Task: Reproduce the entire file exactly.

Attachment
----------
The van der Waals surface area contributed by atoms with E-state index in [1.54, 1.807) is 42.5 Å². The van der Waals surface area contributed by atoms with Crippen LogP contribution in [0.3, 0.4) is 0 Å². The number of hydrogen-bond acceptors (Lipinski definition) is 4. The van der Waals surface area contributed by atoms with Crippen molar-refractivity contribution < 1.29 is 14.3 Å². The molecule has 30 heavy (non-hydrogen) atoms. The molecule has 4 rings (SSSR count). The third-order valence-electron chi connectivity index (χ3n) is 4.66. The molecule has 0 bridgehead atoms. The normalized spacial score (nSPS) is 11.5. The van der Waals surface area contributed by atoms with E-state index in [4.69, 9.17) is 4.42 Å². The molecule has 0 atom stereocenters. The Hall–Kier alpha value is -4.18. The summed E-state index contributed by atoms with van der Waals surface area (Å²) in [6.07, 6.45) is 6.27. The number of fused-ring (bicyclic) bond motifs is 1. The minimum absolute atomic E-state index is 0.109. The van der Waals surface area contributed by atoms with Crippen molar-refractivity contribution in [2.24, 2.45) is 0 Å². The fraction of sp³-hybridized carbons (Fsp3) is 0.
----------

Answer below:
The van der Waals surface area contributed by atoms with E-state index in [1.54, 1.807) is 42.5 Å². The van der Waals surface area contributed by atoms with Crippen LogP contribution in [0.3, 0.4) is 0 Å². The number of hydrogen-bond acceptors (Lipinski definition) is 4. The van der Waals surface area contributed by atoms with Crippen molar-refractivity contribution < 1.29 is 14.3 Å². The molecule has 30 heavy (non-hydrogen) atoms. The molecule has 4 rings (SSSR count). The third-order valence-electron chi connectivity index (χ3n) is 4.66. The molecule has 0 bridgehead atoms. The normalized spacial score (nSPS) is 11.5. The van der Waals surface area contributed by atoms with E-state index in [4.69, 9.17) is 4.42 Å². The molecule has 0 atom stereocenters. The Hall–Kier alpha value is -4.18. The summed E-state index contributed by atoms with van der Waals surface area (Å²) in [6.07, 6.45) is 6.27. The number of fused-ring (bicyclic) bond motifs is 1. The minimum absolute atomic E-state index is 0.109. The van der Waals surface area contributed by atoms with Crippen molar-refractivity contribution in [2.24, 2.45) is 0 Å². The fraction of sp³-hybridized carbons (Fsp3) is 0.